I know very well the desire to have one unit or another identified as clearly "the best" but I can rarely draw that distinction. There are too many very good, very competitive detector models all so very close that small differences in actual ground mineralization, hot rocks, and size and shape of both gold and trash all combine to give one unit or the other a slight edge at some locations and a slight deficit at other locations. Very often it simply boils down to user preference. Unfortunately that means just trying them to see what works best for you.

For me it is fairly simple. I do not like to be forced to choose either/or. For instance, the Gold Bug 2 requires me to hunt in all metal for max performance, then flip a switch to get an iron id check. This leads to lots of switching and even worn out switches! Better to have a unit that gives me both indications at once so I get the full performance possible combined with target information when it is available. What I have found is none of the systems are 100% reliable, so whatever system is employed, I only pass on a target if it is a very high probability of being ferrous. That is when I am not doing what is best - digging it all.

So you asked "If a person is searching in a medium mineralized goldfield where tiny gold is not a goal, with mainly a lot of 'iron trash' and/or 'bad hotrocks' about, then what is a better choice, the GB Pro or GMT or AT Gold or F75.??" and "So which VLF has the best TID(Target ID being the visual numbers) capability to indentify 'iron trash' and 'hotrocks' in low to mildly mineralized goldfields.??"

My answer - none is clearly superior in this particular area. All can identify ferrous items or hotrocks visually while in all metal mode. All can be fooled. Other features better define the units, such as the GMT small gold capability or AT Gold being submersible.

The GMT has one of the most straight forward systems in the "Probability Meter" in that it is telling you right up front all you are getting is a best guess. It never goes below 10% on gold and never above 90% on iron, admitting there is always a chance it is wrong. The "iron grunt" audio kicks in at 80% or more. I am not saying this system is superior, just refreshing honest. You only get 100% id when an item is in your hand.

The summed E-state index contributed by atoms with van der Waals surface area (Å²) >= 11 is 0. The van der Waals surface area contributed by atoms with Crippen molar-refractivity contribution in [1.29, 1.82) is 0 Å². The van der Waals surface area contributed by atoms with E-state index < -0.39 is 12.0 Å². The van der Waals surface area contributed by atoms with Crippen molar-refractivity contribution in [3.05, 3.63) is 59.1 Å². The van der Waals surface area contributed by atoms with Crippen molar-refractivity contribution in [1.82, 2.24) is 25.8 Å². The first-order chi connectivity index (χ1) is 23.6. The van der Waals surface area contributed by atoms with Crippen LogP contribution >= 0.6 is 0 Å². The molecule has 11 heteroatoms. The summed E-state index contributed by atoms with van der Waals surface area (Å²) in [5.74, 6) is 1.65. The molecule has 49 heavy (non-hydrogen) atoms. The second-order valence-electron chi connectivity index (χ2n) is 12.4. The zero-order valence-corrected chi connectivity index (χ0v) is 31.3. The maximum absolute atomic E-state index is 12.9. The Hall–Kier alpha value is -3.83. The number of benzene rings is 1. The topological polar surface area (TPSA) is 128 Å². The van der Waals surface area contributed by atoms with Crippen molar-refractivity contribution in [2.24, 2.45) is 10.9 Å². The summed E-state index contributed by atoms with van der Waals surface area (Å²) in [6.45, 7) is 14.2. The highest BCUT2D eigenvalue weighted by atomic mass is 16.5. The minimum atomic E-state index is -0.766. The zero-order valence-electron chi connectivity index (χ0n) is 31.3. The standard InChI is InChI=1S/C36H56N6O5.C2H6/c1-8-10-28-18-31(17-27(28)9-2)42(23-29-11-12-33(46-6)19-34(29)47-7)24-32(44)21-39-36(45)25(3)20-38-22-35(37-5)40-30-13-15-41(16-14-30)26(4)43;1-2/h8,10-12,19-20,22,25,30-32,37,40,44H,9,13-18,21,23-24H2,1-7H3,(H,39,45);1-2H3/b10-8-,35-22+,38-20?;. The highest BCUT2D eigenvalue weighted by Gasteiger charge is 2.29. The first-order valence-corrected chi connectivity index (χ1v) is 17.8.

The X-Terra 705 although it has no visual id does have an adjustable "iron mask" setting in Prospect Mode which allows you to set the audio rejection point from less to more aggressive.

I am using the F75 mainly because I like the weight and balance. There are many units I could use that would do just as well. I do like having a separate all metal audio and visual target id (personal preference) and I find it harder for me to concentrate on mixed audio modes. This way my ear need simply try and hear a target. Then I work the target and if I get no target id or anything less than a solid ferrous target id I dig it. When I first got the machine I made the mistake of digging only solid non-ferrous readings, and that cost me some gold for sure.

I should point out that Ganes Creek wizard Dave Rankin hunts the pushes after everyone else with his White's MXT and constantly bangs out nuggets everyone missed. He is an example of a person who has truly mastered the machine and how the Relic "Mixed Mode" actually works by giving an all metal third tone on targets deeper than the two tones generated by the filtered discrimination circuit. Most people only hear and respond to the two primary tones and miss the deep nuggets.

It is easy to get pat answers on the internet. All the units have forums specific to them so if you ask on the Gold Bug forum what unit is best guess what answer you get. Or dealers push the brand they sell. Me, I am currently using (in alphabetical order):

Fisher F75 Special Edition - My "Ganes Creek unit" for large nuggets in trashy areas

Fisher Gold Bug 2 - My "go to" unit for tiny gold

Fisher Gold Bug Pro - Jewelry detecting

Minelab CTX 3030 - Jewelry, silver coins

Minelab GPX 5000 - Gold nuggets in mineralized ground

White's DFX with Bigfoot coil - Jewelry hunting in turf